To compare patterns of re-employment by financial circumstances, the duration model was estimated on two groups: (1) those who, in their LTJ, had RPP coverage and "high" earnings (fourth quintile of the gender-specific earnings distribution), and (2) those who, in their LTJ, did not have RPP coverage and had "low" earnings (second quintile of the distribution). By the end of year 10, 67% of men who left their LTJ with an RPP and high earnings were re-employed, compared with 75% of those without an RPP and with low earnings. In short, older workers in less favourable financial circumstances were more likely to return to work. They also returned somewhat sooner: among those ever re-employed, 80% with no RPP and low earnings were re-employed by the end of year 1, compared with 73% with an RPP and high earnings.

Regardless of pension status and earnings, 64% of women were re-employed by the end of year 10, although those with no RPP and low earnings returned sooner than did their counterparts with pension coverage and high earnings. However, the analysis does not take the earnings and RPP status of all household members into account. Among women, in particular, a husband’s RPP and earnings may mitigate the effects of low earnings and lack of a private pension plan.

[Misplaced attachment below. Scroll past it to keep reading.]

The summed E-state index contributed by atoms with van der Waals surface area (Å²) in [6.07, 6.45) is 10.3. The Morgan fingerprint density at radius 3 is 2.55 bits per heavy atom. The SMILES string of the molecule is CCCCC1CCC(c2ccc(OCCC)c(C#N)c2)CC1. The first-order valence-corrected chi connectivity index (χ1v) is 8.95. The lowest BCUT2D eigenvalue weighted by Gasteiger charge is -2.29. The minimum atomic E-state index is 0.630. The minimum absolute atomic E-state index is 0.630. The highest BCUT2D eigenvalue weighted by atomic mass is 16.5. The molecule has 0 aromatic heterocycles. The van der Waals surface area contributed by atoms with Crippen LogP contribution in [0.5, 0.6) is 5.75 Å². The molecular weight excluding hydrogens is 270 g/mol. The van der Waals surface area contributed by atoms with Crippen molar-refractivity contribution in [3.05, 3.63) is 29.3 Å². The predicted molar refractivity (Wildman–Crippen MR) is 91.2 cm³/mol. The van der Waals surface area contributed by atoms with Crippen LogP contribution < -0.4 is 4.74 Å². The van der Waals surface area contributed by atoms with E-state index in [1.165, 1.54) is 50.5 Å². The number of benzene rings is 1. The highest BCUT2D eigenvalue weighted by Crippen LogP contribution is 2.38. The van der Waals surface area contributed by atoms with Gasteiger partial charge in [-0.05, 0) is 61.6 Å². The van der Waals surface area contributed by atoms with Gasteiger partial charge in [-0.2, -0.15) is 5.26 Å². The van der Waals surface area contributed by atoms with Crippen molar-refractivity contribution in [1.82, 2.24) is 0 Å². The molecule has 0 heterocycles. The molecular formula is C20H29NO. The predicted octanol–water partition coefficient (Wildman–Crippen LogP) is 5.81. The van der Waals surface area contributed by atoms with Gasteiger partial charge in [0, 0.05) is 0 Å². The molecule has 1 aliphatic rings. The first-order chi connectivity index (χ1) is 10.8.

5   Unincorporated self-employment

An important distinction between older workers re-employed after leaving an LTJ is whether they returned as paid employees or were self-employed.

The LWF provides only a partial picture of self-employment, because owners of incorporated firms cannot be identified. 12  Consequently, this analysis is limited to unincorporated self-employed workers. Evidence from the Labour Force Survey (LFS) indicates that of all workers aged 51 to 68 who entered self-employment the previous year, 75% of men and 85% of women were unincorporated. 13 

About one-third of men and one-quarter of women who returned to work during the reference period reported net self-employment income. 14  Most of those who were identified in the LWF as unincorporated self-employed also had paid employment earnings (T4-reported). This could reflect separate instances of paid employment or situations where an unincorporated business was incorporated and began issuing T4 earnings to the owner. The two groups cannot be distinguished.